What’s ahead for the NZ lamb season?

11 May 2017

New Zealand’s (NZ) sheep numbers have continued on a downward trajectory this year. In their Mid-Season Update, Beef + Lamb NZ report a provisional 27.6 million head sheep flock for the opening of the 2016-17 season – a 5.3% decrease year-on-year. The anticipation of dry El Niño summer conditions saw a greater cull of breeding ewes in 2015-16, which has had flow-on effects to lamb and hogget numbers in the current season.  The decrease in the national flock is in line with the long-term downward trend, as the dairy sector has grown steadily over the last 15 years, as seen in the figure below.

 

NZ’s lamb crop, as of spring 2016, was provisionally 5.4% lower year-on- year, at 23.2 million head – due to fewer breeding ewes. Reflective of the smaller lamb crop and a reduction in the number of replacement ewe hoggets on hand at the start of 2016-17, Beef + Lamb NZ projected a 3.6% decrease in lamb slaughter from the previous season, to 19.2 million head. Lamb production is expected to decrease, in line with slaughter, by 3.2% to 353,400 tonnes cwt in the year ending September 2017.

The volume of NZ lamb exported is expected to ease 3.2% year-on-year, on the back of reduced lamb availability from fewer ewes. However this may be somewhat moderated by higher carcase weights, as feed availability has improved.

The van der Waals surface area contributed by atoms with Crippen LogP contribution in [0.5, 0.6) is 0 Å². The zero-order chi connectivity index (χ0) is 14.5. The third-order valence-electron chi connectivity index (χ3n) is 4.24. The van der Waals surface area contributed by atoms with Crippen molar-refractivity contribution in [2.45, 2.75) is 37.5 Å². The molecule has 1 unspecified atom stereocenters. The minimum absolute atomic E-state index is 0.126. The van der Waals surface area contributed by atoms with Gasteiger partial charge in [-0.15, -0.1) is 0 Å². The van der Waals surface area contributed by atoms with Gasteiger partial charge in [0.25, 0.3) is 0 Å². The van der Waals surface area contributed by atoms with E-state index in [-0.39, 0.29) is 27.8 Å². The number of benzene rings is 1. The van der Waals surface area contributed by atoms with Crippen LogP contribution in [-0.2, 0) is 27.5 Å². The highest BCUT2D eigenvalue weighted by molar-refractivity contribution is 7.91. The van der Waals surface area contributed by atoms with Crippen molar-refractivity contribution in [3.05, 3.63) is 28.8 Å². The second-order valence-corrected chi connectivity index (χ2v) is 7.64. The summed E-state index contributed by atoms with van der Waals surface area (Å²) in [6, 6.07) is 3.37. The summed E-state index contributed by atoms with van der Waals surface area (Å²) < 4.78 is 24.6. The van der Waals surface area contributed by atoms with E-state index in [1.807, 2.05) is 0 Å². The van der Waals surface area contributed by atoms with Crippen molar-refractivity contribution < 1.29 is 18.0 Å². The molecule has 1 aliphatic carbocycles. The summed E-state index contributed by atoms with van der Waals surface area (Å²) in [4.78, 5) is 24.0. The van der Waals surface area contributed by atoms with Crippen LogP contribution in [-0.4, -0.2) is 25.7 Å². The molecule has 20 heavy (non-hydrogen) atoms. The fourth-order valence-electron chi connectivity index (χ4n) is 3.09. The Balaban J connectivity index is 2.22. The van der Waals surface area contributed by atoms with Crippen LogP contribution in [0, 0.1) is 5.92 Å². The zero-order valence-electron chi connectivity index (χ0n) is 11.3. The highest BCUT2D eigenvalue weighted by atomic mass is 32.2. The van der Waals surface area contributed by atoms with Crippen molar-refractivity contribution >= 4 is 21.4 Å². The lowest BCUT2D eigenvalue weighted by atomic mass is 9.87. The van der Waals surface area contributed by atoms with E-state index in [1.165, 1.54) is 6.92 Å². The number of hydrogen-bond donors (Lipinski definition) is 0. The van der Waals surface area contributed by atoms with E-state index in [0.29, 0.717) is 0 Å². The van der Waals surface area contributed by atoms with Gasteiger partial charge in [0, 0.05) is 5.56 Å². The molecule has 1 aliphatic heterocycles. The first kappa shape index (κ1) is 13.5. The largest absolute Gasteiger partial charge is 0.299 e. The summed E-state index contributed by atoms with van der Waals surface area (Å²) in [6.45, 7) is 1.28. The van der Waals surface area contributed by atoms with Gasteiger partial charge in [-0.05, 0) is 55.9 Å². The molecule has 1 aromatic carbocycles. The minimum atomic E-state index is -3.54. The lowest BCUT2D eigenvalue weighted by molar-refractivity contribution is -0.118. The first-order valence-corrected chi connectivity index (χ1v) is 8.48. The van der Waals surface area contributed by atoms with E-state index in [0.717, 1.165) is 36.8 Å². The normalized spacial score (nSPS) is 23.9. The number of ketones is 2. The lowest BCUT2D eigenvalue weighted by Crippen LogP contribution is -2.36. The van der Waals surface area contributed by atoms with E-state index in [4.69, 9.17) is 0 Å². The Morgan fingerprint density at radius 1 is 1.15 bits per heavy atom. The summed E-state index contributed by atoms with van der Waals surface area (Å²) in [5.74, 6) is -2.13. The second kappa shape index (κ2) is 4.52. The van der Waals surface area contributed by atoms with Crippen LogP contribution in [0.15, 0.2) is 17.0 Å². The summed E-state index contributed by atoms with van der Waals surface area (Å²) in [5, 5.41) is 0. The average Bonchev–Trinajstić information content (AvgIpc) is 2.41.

Globally, demand for sheepmeat remains strong, due to tighter supplies from the two largest sheepmeat exporters – Australia and NZ. Although there is strong competition from other meat types in the EU and US, consumer demand for sheepmeat reportedly remains firm. NZ is the major supplier of sheepmeat to China, and exports are forecast to remain relatively stable in 2017. However, Beef + Lamb NZ indicate there are signs consumer demand for sheepmeat China has begun to cool slightly, and local production has increased in recent years – although production growth is expected to moderate in the medium term.

Beef + Lamb NZ reports that economic growth in NZ is expected to remain strong in 2017 with a strengthening dairy sector, strong tourism industry and increases in household spending. For the year ending September 2017, the NZ dollar is estimated to be stronger than last year against all major currencies in which NZ red meat is traded (USD,GBP, EURO).

Key points from Beef + Lamb New Zealand’s Mid-Season Update for the beef industry will be summarised next week. 

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